The number of cyberattacks is rapidly rising in organizations with each passing day. For companies with multiple servers and endpoints, ensuring that all of them are updated is complex and time-consuming.
Patch management can help you solve software issues which can potentially compromise your systems, especially as corporate systems diversify with approaches such as bring your own device (BYOD) and remote devices. While other reasons may prompt the creation of patches by vendors, security and stability are the main drivers here.
In this article, we’ll take a look at what patch management software is, what needs to be patched across your IT landscape, and why it’s so important. On top of this, we will also answer frequently asked questions (FAQs) about patch management.
What is Patch Management?
Patch management is the process of coordinating software patching or updating on operating systems, applications, and devices which can include testing, rollout, and monitoring (including rollback, if necessary) of software updates across an organization. Patching is the process of applying a fix to a piece of software (OS, app, or device), usually to address a discovered security vulnerability, performance issue, or other software problem.
Generally, software developers think of patches differently than upgrades, which are software updates with new functionality included. Patching software and hardware systems is one of the most critical security functions and an absolute requirement for all IT organizations.
Patch management may be piecewise (for example, different processes for different operating systems), or orchestrated, in order to coordinate patching across different OSs, applications, and devices.
A mature patch management process makes patching:
- More predictable
- Easier to reconfigure
- Highly automated
- Less error-prone
- More insightful
- More compliant
- More efficient
- Highly visible
What is Automated Patch Management?
Cloud patch management puts the patching process in the hands of software, instead of individual IT admins, after the initial setup. For instance, your home laptop, if it’s running Microsoft Windows, is probably running Windows Update and automatically checking for updates including feature releases.
Security patches are always critically important to install, whereas feature updates can be optional and run at a convenient time that can be scheduled by the user. Security patches are often scheduled to be run overnight, before system shutdown, or on restart.
For Zero Day vulnerabilities where a patch is required immediately, an ad hoc patch push can be scheduled and even end users can be recruited to manually update their applications or Windows, macOS, or Linux devices.
In general, the best processes have everything scheduled, patched, and managed automatically while still giving the user some freedom to choose an optimal time for their system to initiate these processes.
Similar to Windows Update, automated patch management can apply to systems, applications, and devices across your entire corporate infrastructure, as opposed to just one device. This process can often be seen and managed by admins from a single pane of glass which makes implementing changes in the environment quick and easy.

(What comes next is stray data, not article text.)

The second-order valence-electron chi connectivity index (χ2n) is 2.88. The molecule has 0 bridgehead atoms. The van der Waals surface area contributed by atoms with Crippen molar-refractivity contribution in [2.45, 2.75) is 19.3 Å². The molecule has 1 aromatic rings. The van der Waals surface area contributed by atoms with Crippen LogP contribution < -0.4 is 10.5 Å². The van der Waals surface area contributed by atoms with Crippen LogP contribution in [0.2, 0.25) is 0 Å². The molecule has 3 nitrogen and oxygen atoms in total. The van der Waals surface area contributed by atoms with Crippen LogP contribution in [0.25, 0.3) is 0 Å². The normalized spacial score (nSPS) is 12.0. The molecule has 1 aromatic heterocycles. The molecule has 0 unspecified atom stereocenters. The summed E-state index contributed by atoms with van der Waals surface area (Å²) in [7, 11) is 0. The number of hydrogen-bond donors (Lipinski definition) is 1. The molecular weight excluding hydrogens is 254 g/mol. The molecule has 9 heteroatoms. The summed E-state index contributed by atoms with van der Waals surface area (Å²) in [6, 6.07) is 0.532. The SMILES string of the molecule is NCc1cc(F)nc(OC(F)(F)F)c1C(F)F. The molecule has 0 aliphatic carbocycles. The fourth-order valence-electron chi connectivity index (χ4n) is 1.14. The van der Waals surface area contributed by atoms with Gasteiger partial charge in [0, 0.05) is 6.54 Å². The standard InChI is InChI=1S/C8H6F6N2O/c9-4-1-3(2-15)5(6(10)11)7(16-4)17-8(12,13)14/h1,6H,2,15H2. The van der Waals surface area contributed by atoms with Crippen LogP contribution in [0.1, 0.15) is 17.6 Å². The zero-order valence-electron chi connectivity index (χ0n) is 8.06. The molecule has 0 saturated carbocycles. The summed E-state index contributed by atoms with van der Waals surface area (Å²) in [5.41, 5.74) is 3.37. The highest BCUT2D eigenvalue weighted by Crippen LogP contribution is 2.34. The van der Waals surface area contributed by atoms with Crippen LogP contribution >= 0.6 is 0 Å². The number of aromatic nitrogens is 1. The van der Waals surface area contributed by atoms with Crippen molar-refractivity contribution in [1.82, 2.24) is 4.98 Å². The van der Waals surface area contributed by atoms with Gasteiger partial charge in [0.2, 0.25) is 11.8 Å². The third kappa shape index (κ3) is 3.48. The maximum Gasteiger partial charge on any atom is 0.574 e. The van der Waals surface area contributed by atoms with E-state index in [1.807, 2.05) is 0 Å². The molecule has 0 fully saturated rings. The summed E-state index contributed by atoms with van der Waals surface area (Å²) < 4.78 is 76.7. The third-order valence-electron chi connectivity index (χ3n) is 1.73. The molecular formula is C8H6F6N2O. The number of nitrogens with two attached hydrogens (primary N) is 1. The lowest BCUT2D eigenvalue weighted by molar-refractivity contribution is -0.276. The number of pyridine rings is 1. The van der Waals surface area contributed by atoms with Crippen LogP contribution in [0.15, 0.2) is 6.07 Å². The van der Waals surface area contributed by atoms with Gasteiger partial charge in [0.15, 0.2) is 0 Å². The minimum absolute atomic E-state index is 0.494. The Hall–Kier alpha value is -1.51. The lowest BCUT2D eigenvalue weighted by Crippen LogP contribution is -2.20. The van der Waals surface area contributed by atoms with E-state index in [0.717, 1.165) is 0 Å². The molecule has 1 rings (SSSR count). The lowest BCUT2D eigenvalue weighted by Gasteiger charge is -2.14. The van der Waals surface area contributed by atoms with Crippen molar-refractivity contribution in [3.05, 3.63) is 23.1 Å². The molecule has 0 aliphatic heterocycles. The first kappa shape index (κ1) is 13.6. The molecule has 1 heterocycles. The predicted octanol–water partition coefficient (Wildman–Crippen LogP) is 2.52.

Unlike Windows Update, though, the best patch management tools will provide detailed reporting for compliance and auditing purposes. These patching tools will also ensure that those machines not online or avoiding being patched are highlighted and processed either automatically or manually to ensure that they are updated.
While not all vendors have an automatic patching tool, you can, with the help of the right tooling such as JumpCloud, coordinate patching across Windows, Mac, and Linux OSs, applications, and various hardware.
On-Prem vs. Cloud-Based Patch Management
When choosing an automated patch management platform, organizations must consider end-user requirements and the limitations of their existing solutions. For example, if you haven’t fully embraced digital transformation, there is no way you can monitor endpoints remotely or send batch updates to user-owned devices.
On-prem patch management is a typical first step for companies that want to achieve some level of automation in their patching workflows. Under this model, patching is managed via Windows Server Update Services (WSUS) in Windows environments while Linux systems get updated through the command line.
While such a strategy may work well with internal deployments and other on-prem endpoints, it cannot provide end-to-end functionalities in hybrid environments. Also, on-prem patch management is generally more expensive and requires multiple manual configurations to work reliably. Minor configuration issues in the deployment stage can also cascade to other areas, introducing new inefficiencies into the patch management matrix.
On the other hand, cloud-based patch management works well with hybrid infrastructures and remote environments. When assessing patch management costs, these are more cost-effective patching solutions because they don’t require internal servers or ongoing maintenance services, especially for small and mid-sized enterprises (SMEs) that have a global reach.